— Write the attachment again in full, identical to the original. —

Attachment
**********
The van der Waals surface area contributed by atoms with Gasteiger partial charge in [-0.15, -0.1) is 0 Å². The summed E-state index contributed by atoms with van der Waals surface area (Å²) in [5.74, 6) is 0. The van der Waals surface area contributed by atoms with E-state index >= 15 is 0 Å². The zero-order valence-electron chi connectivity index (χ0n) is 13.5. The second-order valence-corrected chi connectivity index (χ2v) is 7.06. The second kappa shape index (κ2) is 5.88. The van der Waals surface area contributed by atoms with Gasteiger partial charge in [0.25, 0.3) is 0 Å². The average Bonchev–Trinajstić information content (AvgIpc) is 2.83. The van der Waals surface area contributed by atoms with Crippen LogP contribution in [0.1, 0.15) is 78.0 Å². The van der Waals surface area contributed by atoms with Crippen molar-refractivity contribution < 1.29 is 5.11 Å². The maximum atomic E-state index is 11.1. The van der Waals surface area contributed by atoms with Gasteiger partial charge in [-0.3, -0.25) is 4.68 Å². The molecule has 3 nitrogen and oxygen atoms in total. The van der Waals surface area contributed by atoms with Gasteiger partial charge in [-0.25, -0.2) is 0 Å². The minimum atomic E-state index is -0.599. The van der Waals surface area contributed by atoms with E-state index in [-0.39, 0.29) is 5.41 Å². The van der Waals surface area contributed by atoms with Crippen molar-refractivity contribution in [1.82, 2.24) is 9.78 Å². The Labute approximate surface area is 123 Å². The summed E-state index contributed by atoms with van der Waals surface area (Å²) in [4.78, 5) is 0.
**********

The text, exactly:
The van der Waals surface area contributed by atoms with Gasteiger partial charge in [-0.15, -0.1) is 0 Å². The summed E-state index contributed by atoms with van der Waals surface area (Å²) in [5.74, 6) is 0. The van der Waals surface area contributed by atoms with E-state index >= 15 is 0 Å². The zero-order valence-electron chi connectivity index (χ0n) is 13.5. The second-order valence-corrected chi connectivity index (χ2v) is 7.06. The second kappa shape index (κ2) is 5.88. The van der Waals surface area contributed by atoms with Gasteiger partial charge in [0.25, 0.3) is 0 Å². The average Bonchev–Trinajstić information content (AvgIpc) is 2.83. The van der Waals surface area contributed by atoms with Crippen LogP contribution in [0.1, 0.15) is 78.0 Å². The van der Waals surface area contributed by atoms with Crippen molar-refractivity contribution < 1.29 is 5.11 Å². The maximum atomic E-state index is 11.1. The van der Waals surface area contributed by atoms with Gasteiger partial charge in [-0.3, -0.25) is 4.68 Å². The molecule has 3 nitrogen and oxygen atoms in total. The van der Waals surface area contributed by atoms with Gasteiger partial charge in [-0.25, -0.2) is 0 Å². The minimum atomic E-state index is -0.599. The van der Waals surface area contributed by atoms with E-state index in [-0.39, 0.29) is 5.41 Å². The van der Waals surface area contributed by atoms with Crippen molar-refractivity contribution in [1.82, 2.24) is 9.78 Å². The Labute approximate surface area is 123 Å². The summed E-state index contributed by atoms with van der Waals surface area (Å²) in [4.78, 5) is 0.